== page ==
Understanding Pelvic Organ Prolapse

Tuesday, May 22, 2018

Throughout a woman’s lifetime, she undergoes a series of changes from menstruation to menopause. There’s another common change that many women may not be aware of, even though 300,000 surgeries are performed every year in the U.S. because of it.

This change is known as pelvic organ prolapsed. When the muscles and other tissues supporting pelvic organs weaken or are injured, they can drop from their normal positions.

This is particularly common with the bladder, which can slip out of place and can descend partly or completely outside the vagina. The uterus, urethra and rectum are also susceptible to sagging.

The most common culprit behind pelvic organ prolapsed is childbirth.

Other risk factors include diminishing muscle strength with age, menopause, pelvic surgery and being overweight.

The first warning signs are often undetectable. If the condition worsens over time, the sufferer might notice pressure or a heavy feeling in the vagina that intensifies as the day goes on or gets worse during bowel movements, a sensation of sitting on a ball, bulging tissue that protrudes out of the vagina, urinary incontinence, or difficulty urinating or emptying the bowels completely.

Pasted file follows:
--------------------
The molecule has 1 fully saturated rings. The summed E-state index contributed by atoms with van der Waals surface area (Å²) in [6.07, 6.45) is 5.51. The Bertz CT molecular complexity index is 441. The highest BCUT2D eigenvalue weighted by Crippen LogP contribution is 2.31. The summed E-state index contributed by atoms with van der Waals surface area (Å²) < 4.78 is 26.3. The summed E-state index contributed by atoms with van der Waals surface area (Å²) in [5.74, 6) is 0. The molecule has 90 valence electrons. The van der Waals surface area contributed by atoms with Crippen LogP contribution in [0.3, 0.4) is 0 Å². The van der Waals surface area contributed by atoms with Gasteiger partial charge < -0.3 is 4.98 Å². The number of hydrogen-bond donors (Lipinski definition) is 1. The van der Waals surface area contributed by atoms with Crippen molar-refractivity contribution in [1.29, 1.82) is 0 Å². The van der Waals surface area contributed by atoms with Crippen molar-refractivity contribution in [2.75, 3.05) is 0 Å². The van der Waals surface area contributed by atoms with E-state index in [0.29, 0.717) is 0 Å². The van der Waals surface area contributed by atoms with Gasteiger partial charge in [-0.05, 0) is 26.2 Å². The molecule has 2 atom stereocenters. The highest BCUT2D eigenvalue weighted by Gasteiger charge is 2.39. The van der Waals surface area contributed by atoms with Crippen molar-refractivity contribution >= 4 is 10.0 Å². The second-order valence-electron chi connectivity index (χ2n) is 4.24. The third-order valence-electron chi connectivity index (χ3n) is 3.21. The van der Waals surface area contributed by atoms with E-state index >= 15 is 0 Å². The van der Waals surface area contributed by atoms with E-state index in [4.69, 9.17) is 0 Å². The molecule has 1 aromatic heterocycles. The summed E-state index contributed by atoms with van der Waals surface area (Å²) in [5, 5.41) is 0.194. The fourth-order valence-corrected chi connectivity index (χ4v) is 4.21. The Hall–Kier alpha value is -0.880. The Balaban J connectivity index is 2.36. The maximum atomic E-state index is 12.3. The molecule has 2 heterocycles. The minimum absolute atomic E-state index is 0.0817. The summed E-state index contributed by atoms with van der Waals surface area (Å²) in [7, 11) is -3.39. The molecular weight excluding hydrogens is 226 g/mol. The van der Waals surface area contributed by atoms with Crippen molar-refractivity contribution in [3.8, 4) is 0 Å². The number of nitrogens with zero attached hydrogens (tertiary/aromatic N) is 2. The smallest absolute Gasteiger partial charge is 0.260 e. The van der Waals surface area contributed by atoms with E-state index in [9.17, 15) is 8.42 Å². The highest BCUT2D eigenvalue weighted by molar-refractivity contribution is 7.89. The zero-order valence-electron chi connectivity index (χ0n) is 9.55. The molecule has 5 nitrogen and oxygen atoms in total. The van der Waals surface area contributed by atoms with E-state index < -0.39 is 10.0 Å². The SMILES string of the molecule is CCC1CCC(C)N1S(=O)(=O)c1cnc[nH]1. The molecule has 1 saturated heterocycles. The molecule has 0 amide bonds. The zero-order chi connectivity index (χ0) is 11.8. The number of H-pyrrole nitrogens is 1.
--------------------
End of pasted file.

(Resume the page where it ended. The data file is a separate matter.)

There are a number of available treatment options. If you suffer from any of these bothersome symptoms, your doctor may fit you with a pessary, a silicone device inserted in the vagina that helps to support pelvic organs.

Depending upon the severity of your symptoms, surgery may be your best option.

Watson Clinic offers the latest treatments and minimally invasive surgical techniques through our Female Pelvic Medicine & Reconstructive Surgery department. Call 863-680-7243 to schedule an appointment.

Sources: American College of Obstetricians and Gynecologists; American Urogynecologic Society; National Institutes of Health


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